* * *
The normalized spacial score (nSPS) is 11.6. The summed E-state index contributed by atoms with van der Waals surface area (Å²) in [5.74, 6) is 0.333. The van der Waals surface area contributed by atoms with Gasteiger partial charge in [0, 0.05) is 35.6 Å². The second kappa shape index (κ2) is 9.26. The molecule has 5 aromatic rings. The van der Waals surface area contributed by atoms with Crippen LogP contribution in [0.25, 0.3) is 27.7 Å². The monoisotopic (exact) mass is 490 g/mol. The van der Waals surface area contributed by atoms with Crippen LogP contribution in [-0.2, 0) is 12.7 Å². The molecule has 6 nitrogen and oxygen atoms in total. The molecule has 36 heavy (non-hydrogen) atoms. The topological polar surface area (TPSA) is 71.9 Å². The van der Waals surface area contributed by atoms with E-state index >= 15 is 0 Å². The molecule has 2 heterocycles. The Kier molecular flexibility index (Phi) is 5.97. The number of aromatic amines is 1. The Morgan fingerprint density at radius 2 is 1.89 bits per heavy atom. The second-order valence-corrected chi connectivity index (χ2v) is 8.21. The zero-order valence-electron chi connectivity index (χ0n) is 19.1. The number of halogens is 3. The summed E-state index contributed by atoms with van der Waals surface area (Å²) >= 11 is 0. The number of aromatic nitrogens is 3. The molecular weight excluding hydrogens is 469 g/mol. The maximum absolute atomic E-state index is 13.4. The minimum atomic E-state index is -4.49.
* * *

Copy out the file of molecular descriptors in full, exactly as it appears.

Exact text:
The normalized spacial score (nSPS) is 11.6. The summed E-state index contributed by atoms with van der Waals surface area (Å²) in [5.74, 6) is 0.333. The van der Waals surface area contributed by atoms with Gasteiger partial charge in [0, 0.05) is 35.6 Å². The second kappa shape index (κ2) is 9.26. The molecule has 5 aromatic rings. The van der Waals surface area contributed by atoms with Crippen LogP contribution in [0.25, 0.3) is 27.7 Å². The monoisotopic (exact) mass is 490 g/mol. The van der Waals surface area contributed by atoms with Crippen LogP contribution in [-0.2, 0) is 12.7 Å². The molecule has 6 nitrogen and oxygen atoms in total. The molecule has 36 heavy (non-hydrogen) atoms. The topological polar surface area (TPSA) is 71.9 Å². The van der Waals surface area contributed by atoms with E-state index >= 15 is 0 Å². The molecule has 2 heterocycles. The Kier molecular flexibility index (Phi) is 5.97. The number of aromatic amines is 1. The Morgan fingerprint density at radius 2 is 1.89 bits per heavy atom. The second-order valence-corrected chi connectivity index (χ2v) is 8.21. The zero-order valence-electron chi connectivity index (χ0n) is 19.1. The number of halogens is 3. The summed E-state index contributed by atoms with van der Waals surface area (Å²) >= 11 is 0. The number of aromatic nitrogens is 3. The molecular weight excluding hydrogens is 469 g/mol. The maximum absolute atomic E-state index is 13.4. The minimum atomic E-state index is -4.49.